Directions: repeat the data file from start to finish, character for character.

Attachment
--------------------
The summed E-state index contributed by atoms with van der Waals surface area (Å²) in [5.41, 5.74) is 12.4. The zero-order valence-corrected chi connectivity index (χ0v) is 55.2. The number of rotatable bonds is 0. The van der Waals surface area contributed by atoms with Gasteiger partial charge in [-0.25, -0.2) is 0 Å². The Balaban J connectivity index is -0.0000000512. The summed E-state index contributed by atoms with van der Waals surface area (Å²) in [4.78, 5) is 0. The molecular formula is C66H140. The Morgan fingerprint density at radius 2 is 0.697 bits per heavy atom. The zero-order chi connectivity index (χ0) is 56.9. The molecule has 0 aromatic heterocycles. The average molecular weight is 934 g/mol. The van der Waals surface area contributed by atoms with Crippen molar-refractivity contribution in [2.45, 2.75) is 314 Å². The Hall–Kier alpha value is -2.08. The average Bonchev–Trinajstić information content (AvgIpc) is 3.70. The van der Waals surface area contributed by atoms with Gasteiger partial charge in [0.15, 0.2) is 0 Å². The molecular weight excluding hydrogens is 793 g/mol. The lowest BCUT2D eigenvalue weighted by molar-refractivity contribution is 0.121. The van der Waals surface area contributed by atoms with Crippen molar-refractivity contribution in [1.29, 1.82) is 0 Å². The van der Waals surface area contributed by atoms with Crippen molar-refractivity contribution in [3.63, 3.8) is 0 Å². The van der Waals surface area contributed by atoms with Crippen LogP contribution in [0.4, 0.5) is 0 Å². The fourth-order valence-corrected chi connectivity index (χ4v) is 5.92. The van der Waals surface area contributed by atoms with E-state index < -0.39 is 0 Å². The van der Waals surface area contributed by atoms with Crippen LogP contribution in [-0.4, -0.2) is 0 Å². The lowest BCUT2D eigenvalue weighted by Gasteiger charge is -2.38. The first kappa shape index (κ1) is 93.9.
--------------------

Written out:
The summed E-state index contributed by atoms with van der Waals surface area (Å²) in [5.41, 5.74) is 12.4. The zero-order valence-corrected chi connectivity index (χ0v) is 55.2. The number of rotatable bonds is 0. The van der Waals surface area contributed by atoms with Gasteiger partial charge in [-0.25, -0.2) is 0 Å². The Balaban J connectivity index is -0.0000000512. The summed E-state index contributed by atoms with van der Waals surface area (Å²) in [4.78, 5) is 0. The molecular formula is C66H140. The Morgan fingerprint density at radius 2 is 0.697 bits per heavy atom. The zero-order chi connectivity index (χ0) is 56.9. The molecule has 0 aromatic heterocycles. The average molecular weight is 934 g/mol. The van der Waals surface area contributed by atoms with Crippen molar-refractivity contribution in [2.45, 2.75) is 314 Å². The Hall–Kier alpha value is -2.08. The average Bonchev–Trinajstić information content (AvgIpc) is 3.70. The van der Waals surface area contributed by atoms with Gasteiger partial charge in [0.15, 0.2) is 0 Å². The molecular weight excluding hydrogens is 793 g/mol. The lowest BCUT2D eigenvalue weighted by molar-refractivity contribution is 0.121. The van der Waals surface area contributed by atoms with Crippen molar-refractivity contribution in [1.29, 1.82) is 0 Å². The van der Waals surface area contributed by atoms with Crippen molar-refractivity contribution in [3.63, 3.8) is 0 Å². The van der Waals surface area contributed by atoms with Crippen LogP contribution in [0.4, 0.5) is 0 Å². The fourth-order valence-corrected chi connectivity index (χ4v) is 5.92. The van der Waals surface area contributed by atoms with E-state index < -0.39 is 0 Å². The van der Waals surface area contributed by atoms with Crippen LogP contribution in [-0.4, -0.2) is 0 Å². The lowest BCUT2D eigenvalue weighted by Gasteiger charge is -2.38. The first kappa shape index (κ1) is 93.9.